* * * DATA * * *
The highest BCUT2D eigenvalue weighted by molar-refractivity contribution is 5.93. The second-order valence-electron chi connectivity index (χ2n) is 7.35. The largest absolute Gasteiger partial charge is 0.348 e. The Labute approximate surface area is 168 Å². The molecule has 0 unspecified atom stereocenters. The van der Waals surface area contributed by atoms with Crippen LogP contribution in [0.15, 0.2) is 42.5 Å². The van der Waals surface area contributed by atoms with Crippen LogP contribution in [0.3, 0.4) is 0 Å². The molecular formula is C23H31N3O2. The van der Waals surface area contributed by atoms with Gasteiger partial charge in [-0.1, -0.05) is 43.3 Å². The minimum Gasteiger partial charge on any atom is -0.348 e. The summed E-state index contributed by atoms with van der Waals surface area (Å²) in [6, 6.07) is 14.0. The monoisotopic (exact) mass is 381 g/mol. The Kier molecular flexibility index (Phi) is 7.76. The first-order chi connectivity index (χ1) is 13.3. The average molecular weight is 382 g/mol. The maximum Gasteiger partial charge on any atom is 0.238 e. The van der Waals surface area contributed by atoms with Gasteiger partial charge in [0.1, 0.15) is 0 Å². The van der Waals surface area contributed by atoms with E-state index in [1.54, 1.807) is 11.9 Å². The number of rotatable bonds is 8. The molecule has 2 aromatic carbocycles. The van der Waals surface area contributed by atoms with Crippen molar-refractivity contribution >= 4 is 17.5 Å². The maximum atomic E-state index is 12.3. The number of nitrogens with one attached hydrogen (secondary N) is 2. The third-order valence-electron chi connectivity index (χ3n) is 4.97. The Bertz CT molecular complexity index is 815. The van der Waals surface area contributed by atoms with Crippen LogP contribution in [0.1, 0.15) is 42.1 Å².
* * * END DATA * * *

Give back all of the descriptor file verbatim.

The highest BCUT2D eigenvalue weighted by molar-refractivity contribution is 5.93. The second-order valence-electron chi connectivity index (χ2n) is 7.35. The largest absolute Gasteiger partial charge is 0.348 e. The Labute approximate surface area is 168 Å². The molecule has 0 unspecified atom stereocenters. The van der Waals surface area contributed by atoms with Crippen LogP contribution in [0.15, 0.2) is 42.5 Å². The van der Waals surface area contributed by atoms with Crippen LogP contribution in [0.3, 0.4) is 0 Å². The molecular formula is C23H31N3O2. The van der Waals surface area contributed by atoms with Gasteiger partial charge in [-0.1, -0.05) is 43.3 Å². The minimum Gasteiger partial charge on any atom is -0.348 e. The summed E-state index contributed by atoms with van der Waals surface area (Å²) in [6, 6.07) is 14.0. The monoisotopic (exact) mass is 381 g/mol. The Kier molecular flexibility index (Phi) is 7.76. The first-order chi connectivity index (χ1) is 13.3. The average molecular weight is 382 g/mol. The maximum Gasteiger partial charge on any atom is 0.238 e. The van der Waals surface area contributed by atoms with Gasteiger partial charge in [0.1, 0.15) is 0 Å². The van der Waals surface area contributed by atoms with E-state index in [1.54, 1.807) is 11.9 Å². The number of rotatable bonds is 8. The molecule has 2 aromatic carbocycles. The van der Waals surface area contributed by atoms with Crippen molar-refractivity contribution >= 4 is 17.5 Å². The maximum atomic E-state index is 12.3. The number of nitrogens with one attached hydrogen (secondary N) is 2. The third-order valence-electron chi connectivity index (χ3n) is 4.97. The Bertz CT molecular complexity index is 815. The van der Waals surface area contributed by atoms with Crippen LogP contribution in [0.1, 0.15) is 42.1 Å².